Rooftop Films just filled us in on its Summer Series’s opening weekend, along with its shorts lineup and more. If you didn’t make it down to SXSW and missed TV on the Radio’s Tunde Adebimpe winging Jason Schwatzman in 7 Chinese Brothers, good news: the film will be screening May 30, with Schwartzman and director Bob Byington doing a q&a after, and some free-flowing vodka after that.
Thanks to a generous donation from the New Jersey Institute of Technology and a super cool landlord in Gowanus who’s trying to keep the neighborhood arty, the Gowanus Darkroom went from being a distant dream to a reality for Rachel Jun and Jonathan Rodgers. “We just went for it,” Rachel said of the darkroom that opened up in February. And they’re lucky they nabbed this particular place. Darkrooms and photo studios are generally in basements, closets, warehouses, anywhere dark and dank, really. But forget all that when it comes to Gowanus Darkroom. The place is located at the top floor of an industrial building with a massive, wide-open floor plan and impressive natural light flooding in from skylights.
Hey, Greenpoint’s getting a shiny new park! Alright, technically it’s a “playground,” but with a new skate park, handball court and basketball court, hopefully it’ll make grownups want to come out and play, too. The major overhaul of tired old Sgt. William Dougherty Playground is scheduled to begin late next year, according to Department of Transportation officials, who announced the plans at a Community Board meeting last night.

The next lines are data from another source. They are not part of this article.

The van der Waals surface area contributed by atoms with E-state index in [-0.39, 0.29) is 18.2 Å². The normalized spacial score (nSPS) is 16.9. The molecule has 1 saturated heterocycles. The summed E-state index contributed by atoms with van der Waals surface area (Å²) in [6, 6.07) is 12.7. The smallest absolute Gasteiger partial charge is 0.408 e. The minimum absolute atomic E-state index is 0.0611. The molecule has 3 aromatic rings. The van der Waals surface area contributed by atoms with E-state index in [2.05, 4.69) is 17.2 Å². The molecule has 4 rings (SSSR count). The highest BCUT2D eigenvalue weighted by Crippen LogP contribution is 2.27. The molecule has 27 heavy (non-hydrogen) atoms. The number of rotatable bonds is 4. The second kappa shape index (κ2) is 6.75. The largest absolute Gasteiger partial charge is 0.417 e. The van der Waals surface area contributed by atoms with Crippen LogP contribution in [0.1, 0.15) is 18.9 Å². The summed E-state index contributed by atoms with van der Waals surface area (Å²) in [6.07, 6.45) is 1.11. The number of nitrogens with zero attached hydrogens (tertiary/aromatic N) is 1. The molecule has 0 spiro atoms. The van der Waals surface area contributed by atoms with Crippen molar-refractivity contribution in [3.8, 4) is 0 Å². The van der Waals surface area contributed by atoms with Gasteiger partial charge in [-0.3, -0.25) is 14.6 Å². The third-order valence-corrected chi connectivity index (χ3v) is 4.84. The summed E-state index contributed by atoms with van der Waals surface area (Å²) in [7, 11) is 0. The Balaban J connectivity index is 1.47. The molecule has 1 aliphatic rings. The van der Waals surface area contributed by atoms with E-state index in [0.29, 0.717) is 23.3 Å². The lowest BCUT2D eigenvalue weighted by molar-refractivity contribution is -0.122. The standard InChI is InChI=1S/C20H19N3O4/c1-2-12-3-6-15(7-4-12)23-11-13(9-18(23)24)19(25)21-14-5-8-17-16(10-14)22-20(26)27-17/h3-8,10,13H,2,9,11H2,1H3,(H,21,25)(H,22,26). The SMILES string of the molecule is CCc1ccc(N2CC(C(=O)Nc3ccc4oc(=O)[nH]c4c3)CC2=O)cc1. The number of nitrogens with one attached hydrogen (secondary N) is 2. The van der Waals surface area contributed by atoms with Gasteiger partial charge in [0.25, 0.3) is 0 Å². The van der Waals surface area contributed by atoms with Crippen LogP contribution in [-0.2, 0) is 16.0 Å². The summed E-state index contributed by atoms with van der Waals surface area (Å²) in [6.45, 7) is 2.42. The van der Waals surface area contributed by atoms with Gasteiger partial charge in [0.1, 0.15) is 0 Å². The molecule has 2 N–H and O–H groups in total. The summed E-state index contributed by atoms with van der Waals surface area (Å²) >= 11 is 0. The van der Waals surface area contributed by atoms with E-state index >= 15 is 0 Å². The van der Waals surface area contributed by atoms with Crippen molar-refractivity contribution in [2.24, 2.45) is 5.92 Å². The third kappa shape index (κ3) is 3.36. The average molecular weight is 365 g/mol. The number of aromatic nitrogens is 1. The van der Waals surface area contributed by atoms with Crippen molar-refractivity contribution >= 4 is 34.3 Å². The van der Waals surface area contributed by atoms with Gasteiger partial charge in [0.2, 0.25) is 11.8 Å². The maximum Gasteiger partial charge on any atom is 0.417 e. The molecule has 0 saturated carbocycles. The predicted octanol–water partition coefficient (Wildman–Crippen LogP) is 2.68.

Last night, Supermans, Batmans, and many Gothamites in sequined capes filled Capitale for The Moth’s superhero-themed gala. In its fourteenth year, The Moth Ball celebrated storytellers like honoree Louis C.K.
Arts and music rag 1.21 Gigawatts has announced the lineup for its annual music fest, going down July 24 to 26 at The Wick, The Well and the soon-to-open Our Wicked Lady. This year’s headliners are Atlanta punkers Black Lips, chip-tune wackos Anamanaguchi, and Chicago-area longtimers Braid. But there are a slew of other bands worth catching, including perennial festival favorites Ava Luna and other B+B picks like Lodro, Hondruas, Shark? and more. Tickets ($30 or $60 depending whether you’re doing one day or all three) go on pre-sale today at noon (password is savetheclocktower) and then officially go on sale Friday. Here’s the initial lineup.
With Internet Week booting up Monday, organizers of the annual tech-stravaganza have just sent word that none other than Abbi Jacobson and Ilana Glazer will do the opening keynote conversation. The Broad City co-creators are slated to chat with Marie Claire editor-in-chief Anne Fulenwide at the fest’s headquarters, the Metropolitan Pavilion in Chelsea. Let’s hope they spill some details on their new film deal with Paul Feig.
Two men were treated at Bellevue Hospital this weekend after a woman with a box cutter slashed them in the face and neck on Kent Avenue in Greenpoint. [Brooklyn Paper]